June 1, 2021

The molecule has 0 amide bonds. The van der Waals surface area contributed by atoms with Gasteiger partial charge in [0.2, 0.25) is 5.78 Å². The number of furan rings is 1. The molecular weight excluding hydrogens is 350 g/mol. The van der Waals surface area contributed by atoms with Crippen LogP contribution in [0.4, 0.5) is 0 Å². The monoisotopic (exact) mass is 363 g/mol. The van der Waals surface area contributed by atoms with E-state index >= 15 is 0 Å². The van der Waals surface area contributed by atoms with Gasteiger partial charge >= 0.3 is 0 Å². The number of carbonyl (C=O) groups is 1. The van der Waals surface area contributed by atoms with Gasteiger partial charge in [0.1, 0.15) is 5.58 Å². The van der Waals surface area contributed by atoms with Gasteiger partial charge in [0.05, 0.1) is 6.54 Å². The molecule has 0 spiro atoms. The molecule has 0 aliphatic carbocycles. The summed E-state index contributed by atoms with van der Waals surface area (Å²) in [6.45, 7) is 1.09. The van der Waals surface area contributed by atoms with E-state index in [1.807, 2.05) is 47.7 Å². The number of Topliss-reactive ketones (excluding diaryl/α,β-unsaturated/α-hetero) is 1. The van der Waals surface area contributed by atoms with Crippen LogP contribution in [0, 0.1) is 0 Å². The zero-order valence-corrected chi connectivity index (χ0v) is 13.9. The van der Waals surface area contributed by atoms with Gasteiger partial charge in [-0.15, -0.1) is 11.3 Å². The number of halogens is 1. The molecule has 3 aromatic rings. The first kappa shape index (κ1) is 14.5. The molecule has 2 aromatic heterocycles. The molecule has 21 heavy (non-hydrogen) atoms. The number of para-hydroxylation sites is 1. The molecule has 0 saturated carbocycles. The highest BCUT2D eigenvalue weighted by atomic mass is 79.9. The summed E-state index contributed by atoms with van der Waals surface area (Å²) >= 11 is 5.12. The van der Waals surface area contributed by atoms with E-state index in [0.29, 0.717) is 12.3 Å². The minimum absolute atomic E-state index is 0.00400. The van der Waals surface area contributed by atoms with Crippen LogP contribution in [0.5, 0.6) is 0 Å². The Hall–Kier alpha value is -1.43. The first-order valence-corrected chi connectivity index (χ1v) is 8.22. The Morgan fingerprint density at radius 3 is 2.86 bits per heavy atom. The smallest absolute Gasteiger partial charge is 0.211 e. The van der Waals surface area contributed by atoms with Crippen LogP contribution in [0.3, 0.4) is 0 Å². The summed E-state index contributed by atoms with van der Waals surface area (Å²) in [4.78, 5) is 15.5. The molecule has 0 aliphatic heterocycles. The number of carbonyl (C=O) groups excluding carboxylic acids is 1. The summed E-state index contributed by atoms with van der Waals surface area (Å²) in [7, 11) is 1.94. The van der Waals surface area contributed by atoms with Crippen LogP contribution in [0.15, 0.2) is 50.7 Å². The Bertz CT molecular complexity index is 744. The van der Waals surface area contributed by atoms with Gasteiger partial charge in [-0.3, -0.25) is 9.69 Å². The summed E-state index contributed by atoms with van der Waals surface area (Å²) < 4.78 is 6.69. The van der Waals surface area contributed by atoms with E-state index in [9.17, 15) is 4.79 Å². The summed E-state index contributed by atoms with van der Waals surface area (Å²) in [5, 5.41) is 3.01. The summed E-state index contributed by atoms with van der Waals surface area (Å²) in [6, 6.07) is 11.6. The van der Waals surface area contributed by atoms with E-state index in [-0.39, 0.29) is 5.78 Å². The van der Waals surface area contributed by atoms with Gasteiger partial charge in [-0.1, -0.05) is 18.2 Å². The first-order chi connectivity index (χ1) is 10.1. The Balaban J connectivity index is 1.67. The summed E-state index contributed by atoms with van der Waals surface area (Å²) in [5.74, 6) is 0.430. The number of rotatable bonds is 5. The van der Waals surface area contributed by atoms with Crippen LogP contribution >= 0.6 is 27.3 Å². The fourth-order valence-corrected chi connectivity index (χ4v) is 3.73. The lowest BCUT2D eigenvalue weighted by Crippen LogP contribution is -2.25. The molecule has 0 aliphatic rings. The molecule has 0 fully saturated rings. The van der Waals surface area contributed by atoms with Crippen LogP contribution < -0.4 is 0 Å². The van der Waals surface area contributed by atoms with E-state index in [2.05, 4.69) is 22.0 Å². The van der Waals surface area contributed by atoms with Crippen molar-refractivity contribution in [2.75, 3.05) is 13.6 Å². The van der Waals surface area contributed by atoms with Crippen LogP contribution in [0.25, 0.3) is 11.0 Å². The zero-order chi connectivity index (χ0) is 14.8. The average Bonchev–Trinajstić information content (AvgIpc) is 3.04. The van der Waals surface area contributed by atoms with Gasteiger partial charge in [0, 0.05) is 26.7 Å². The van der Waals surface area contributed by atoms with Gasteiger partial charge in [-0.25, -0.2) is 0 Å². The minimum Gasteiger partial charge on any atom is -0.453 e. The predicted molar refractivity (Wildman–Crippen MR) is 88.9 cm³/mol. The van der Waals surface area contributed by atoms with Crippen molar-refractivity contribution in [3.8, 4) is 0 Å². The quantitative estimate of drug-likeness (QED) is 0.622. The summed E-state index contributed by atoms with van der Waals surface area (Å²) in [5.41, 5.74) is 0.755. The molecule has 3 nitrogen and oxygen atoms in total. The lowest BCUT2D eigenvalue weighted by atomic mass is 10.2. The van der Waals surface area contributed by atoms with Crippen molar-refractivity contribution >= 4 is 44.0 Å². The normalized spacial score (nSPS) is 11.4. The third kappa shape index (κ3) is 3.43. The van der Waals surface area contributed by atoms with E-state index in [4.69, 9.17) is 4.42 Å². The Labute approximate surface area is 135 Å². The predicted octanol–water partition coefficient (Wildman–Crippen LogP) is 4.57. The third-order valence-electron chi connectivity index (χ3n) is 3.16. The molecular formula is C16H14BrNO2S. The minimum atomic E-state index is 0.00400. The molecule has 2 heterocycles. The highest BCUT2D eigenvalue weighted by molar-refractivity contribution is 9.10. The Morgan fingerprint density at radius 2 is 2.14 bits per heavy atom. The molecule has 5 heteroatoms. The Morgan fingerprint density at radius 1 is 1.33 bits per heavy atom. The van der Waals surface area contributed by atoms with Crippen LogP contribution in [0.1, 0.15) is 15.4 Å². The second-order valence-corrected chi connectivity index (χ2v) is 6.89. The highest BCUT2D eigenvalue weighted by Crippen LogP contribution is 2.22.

Diana Foster sent me this photo of a patch of Partridge Berry growing at Ivy Creek. Partridge Berry is a beautiful and fascinating little flower. The flowers appear in the spring and always in pairs. They are dimorphous (those who took the May wildflower walk will remember that Tana talked about bluets also being dimorphous) which means they occur in two distinct forms. In one form the flowers have a short pistil and long stamens. In the other form the stamens are short and the pistil long. This ensures that the flower does not self-pollinate. Here is a link to a U.S. Forest Service webpage describing how the pollinated flower pairs fuse ovaries to create the red berry we see later in the year, including an image of these berries where you can see the two red dots that indicate this fusion.